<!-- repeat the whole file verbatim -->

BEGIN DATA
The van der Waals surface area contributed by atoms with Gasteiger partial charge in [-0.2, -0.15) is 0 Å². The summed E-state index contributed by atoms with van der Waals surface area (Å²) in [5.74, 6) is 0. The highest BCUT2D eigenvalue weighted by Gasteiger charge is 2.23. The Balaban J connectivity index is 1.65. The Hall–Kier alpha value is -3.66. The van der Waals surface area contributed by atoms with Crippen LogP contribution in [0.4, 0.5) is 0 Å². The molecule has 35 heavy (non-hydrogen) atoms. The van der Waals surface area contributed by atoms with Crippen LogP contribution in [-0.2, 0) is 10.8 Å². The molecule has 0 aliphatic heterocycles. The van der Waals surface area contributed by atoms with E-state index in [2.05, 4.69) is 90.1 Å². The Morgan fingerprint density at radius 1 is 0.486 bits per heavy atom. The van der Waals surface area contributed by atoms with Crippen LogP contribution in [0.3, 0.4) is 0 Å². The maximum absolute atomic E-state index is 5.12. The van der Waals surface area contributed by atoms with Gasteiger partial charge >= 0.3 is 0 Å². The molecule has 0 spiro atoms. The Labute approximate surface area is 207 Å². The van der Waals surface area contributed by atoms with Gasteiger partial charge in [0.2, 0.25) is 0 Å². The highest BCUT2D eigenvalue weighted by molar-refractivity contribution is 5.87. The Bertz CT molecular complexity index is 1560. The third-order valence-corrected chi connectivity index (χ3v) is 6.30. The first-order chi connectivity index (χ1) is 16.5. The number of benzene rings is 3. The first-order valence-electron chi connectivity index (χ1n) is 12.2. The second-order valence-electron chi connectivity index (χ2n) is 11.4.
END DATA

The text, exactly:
The van der Waals surface area contributed by atoms with Gasteiger partial charge in [-0.2, -0.15) is 0 Å². The summed E-state index contributed by atoms with van der Waals surface area (Å²) in [5.74, 6) is 0. The highest BCUT2D eigenvalue weighted by Gasteiger charge is 2.23. The Balaban J connectivity index is 1.65. The Hall–Kier alpha value is -3.66. The van der Waals surface area contributed by atoms with Crippen LogP contribution in [0.4, 0.5) is 0 Å². The molecule has 35 heavy (non-hydrogen) atoms. The van der Waals surface area contributed by atoms with Crippen LogP contribution in [-0.2, 0) is 10.8 Å². The molecule has 0 aliphatic heterocycles. The van der Waals surface area contributed by atoms with E-state index in [2.05, 4.69) is 90.1 Å². The Morgan fingerprint density at radius 1 is 0.486 bits per heavy atom. The van der Waals surface area contributed by atoms with Crippen LogP contribution in [0.3, 0.4) is 0 Å². The maximum absolute atomic E-state index is 5.12. The van der Waals surface area contributed by atoms with Gasteiger partial charge >= 0.3 is 0 Å². The molecule has 0 spiro atoms. The Labute approximate surface area is 207 Å². The van der Waals surface area contributed by atoms with Gasteiger partial charge in [0.2, 0.25) is 0 Å². The highest BCUT2D eigenvalue weighted by molar-refractivity contribution is 5.87. The Bertz CT molecular complexity index is 1560. The third-order valence-corrected chi connectivity index (χ3v) is 6.30. The first-order chi connectivity index (χ1) is 16.5. The number of benzene rings is 3. The first-order valence-electron chi connectivity index (χ1n) is 12.2. The second-order valence-electron chi connectivity index (χ2n) is 11.4.